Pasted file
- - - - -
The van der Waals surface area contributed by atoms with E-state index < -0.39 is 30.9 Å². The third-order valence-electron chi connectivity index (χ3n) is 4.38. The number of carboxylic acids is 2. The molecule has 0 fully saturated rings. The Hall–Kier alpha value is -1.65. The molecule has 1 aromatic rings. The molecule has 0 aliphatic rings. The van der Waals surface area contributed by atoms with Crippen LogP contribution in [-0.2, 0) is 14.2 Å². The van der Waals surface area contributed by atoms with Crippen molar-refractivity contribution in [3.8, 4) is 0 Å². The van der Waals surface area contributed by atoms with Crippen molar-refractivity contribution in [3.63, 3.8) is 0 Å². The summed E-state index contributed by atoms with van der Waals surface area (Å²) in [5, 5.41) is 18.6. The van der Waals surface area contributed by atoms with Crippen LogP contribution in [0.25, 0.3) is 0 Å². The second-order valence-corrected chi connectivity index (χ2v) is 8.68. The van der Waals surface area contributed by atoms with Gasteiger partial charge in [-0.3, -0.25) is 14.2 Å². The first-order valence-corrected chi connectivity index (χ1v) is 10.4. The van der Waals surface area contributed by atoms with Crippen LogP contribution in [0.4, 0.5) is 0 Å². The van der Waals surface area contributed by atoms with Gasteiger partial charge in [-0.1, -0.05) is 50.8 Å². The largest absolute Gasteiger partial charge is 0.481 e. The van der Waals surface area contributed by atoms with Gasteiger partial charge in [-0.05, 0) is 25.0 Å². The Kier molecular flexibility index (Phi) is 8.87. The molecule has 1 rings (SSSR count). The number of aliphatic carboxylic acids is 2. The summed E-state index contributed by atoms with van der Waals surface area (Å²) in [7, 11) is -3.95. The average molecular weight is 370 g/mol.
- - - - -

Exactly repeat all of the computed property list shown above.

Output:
The van der Waals surface area contributed by atoms with E-state index < -0.39 is 30.9 Å². The third-order valence-electron chi connectivity index (χ3n) is 4.38. The number of carboxylic acids is 2. The molecule has 0 fully saturated rings. The Hall–Kier alpha value is -1.65. The molecule has 1 aromatic rings. The molecule has 0 aliphatic rings. The van der Waals surface area contributed by atoms with Crippen LogP contribution in [-0.2, 0) is 14.2 Å². The van der Waals surface area contributed by atoms with Crippen molar-refractivity contribution in [3.8, 4) is 0 Å². The van der Waals surface area contributed by atoms with Crippen molar-refractivity contribution in [3.63, 3.8) is 0 Å². The summed E-state index contributed by atoms with van der Waals surface area (Å²) in [5, 5.41) is 18.6. The van der Waals surface area contributed by atoms with Crippen LogP contribution in [0.25, 0.3) is 0 Å². The second-order valence-corrected chi connectivity index (χ2v) is 8.68. The van der Waals surface area contributed by atoms with Gasteiger partial charge in [-0.3, -0.25) is 14.2 Å². The first-order valence-corrected chi connectivity index (χ1v) is 10.4. The van der Waals surface area contributed by atoms with Crippen LogP contribution in [0.4, 0.5) is 0 Å². The van der Waals surface area contributed by atoms with Gasteiger partial charge in [-0.1, -0.05) is 50.8 Å². The largest absolute Gasteiger partial charge is 0.481 e. The van der Waals surface area contributed by atoms with Gasteiger partial charge in [-0.05, 0) is 25.0 Å². The Kier molecular flexibility index (Phi) is 8.87. The molecule has 1 rings (SSSR count). The number of aliphatic carboxylic acids is 2. The summed E-state index contributed by atoms with van der Waals surface area (Å²) in [7, 11) is -3.95. The average molecular weight is 370 g/mol.